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Paranthropus boisei
Fossil range: Pliocene-Pleistocene
Scientific classification
Kingdom: Animalia
Phylum: Chordata
Class: Mammalia
Order: Primates
Family: Hominidae
Genus: Paranthropus
Species: P. boisei
Binomial name
Paranthropus boisei
(Mary Leakey, 1959)
synonyms
  • Zinjanthropus bosei

(Louis Leakey, 1959)

Paranthropus boisei (originally called Zinjanthropus boisei and then Australopithecus boisei until recently) was an early hominin and described as the largest of the Paranthropus species. It lived from about 2.6 until about 1.2 million years ago during the Pliocene and Pleistocene epochs in Eastern Africa.

Contents

Discovery

First discovered by anthropologist Mary Leakey on July 17, 1959, at Olduvai Gorge, Tanzania, the well-preserved cranium (nicknamed "Nutcracker Man") was dated to 1.75 million years old and had characteristics distinctive of the robust australopithecines. Mary and her husband Louis Leakey classified the find as Zinjanthropus boisei: "Zinj" for the medieval East African region of Zanj, "anthropus" meaning ape or ape-human, and "boisei" for Charles Boise (the anthropologists team’s funder at the time).[1] Paranthropus boisei (as the species was eventually categorized) proved to be a treasure especially when the anthropologists' son Richard Leakey considered it to be the first hominin species to use stone tools. Another skull was unearthed in 1969 by Richard at Koobi Fora near the Lake Turkana region, in Kenya.

Morphology and interpretations

Paranthropus boisei reconstruction

The brain volume is quite small, about 500 and 550 cm³, not much larger in comparison to Australopithecus afarensis and Australopithecus africanus. It had a skull highly specialized for heavy chewing and several traits seen in modern day gorillas. P. boisei inhabited savannah woodland territories. Males weighed 68 kg (150 lb) and stood 1.3 m (4 ft 3 in) tall, while females weighed 45 kg (99 lb) and stood 1.05 m (3 ft 5 in) tall. The average adult males were much larger than females (sexual dimorphism), as was the case in virtually all australopithecine species. The back molar teeth were relatively large, with an area over twice as great as is found in modern humans.[2] The species is sometimes referred to as “Nutcracker Man” because it has the biggest, flattest cheek teeth and the thickest enamel of any known hominin.[3]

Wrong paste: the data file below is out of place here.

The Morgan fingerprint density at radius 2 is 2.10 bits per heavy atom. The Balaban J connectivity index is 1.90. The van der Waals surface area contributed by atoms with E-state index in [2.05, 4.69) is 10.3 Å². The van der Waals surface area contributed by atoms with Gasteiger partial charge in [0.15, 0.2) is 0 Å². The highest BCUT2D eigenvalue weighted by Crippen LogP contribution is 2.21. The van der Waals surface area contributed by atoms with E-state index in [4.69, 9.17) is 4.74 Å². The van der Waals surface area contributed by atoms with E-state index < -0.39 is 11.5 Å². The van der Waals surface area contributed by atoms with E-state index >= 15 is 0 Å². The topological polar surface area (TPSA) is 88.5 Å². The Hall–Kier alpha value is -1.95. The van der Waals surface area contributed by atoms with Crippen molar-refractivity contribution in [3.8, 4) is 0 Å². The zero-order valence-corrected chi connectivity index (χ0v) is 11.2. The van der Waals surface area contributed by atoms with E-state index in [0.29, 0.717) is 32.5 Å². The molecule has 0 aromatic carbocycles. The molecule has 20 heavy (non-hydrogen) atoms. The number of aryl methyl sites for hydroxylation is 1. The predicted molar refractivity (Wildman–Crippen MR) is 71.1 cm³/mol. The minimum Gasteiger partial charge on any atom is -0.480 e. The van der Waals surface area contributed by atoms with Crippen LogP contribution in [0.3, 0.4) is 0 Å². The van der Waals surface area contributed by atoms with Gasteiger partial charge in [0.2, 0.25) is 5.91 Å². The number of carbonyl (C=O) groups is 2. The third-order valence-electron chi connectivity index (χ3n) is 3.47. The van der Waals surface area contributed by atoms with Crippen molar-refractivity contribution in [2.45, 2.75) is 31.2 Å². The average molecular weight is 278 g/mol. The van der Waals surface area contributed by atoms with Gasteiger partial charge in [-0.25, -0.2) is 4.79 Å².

Some argue that the craniodental morphology of this taxon (e.g., large postcanine dentition, thick enamel, robust mandibles, sagittal cresting, flaring zygomatic region) are indicative of a diet of hard or tough foods such as ground tubers, nuts and seeds.[4] However, research on the molar microwear of P. boisei suggests that hard foods did not constitute a regular portion of its diet, but may have served as "fallback foods" when other fare was unavailable.[5][6] The carbon isotope ratios of P. boisei suggest that it had a diet dominated by C4 vegetation.

Fossils

Cast of the skull found by Mary Leakey in 1959 with jaw discovered by Kimoya Kimeu in 1964.

In 1993, A. Amzaye found fossils of P. boisei at Konso, Ethiopia. The partial skull's designation is KGA10-525 and is dated to 1.4 million years old. It is the biggest skull specimen ever found of P. boisei. The oldest specimen of P. boisei was found in Omo, Ethiopia and dates to 2.3 million years old classified as (L. 74a-21) while the youngest speciemen from Olduvai Gorge dates 1.2 million years old classified as OH 3 and OH 38.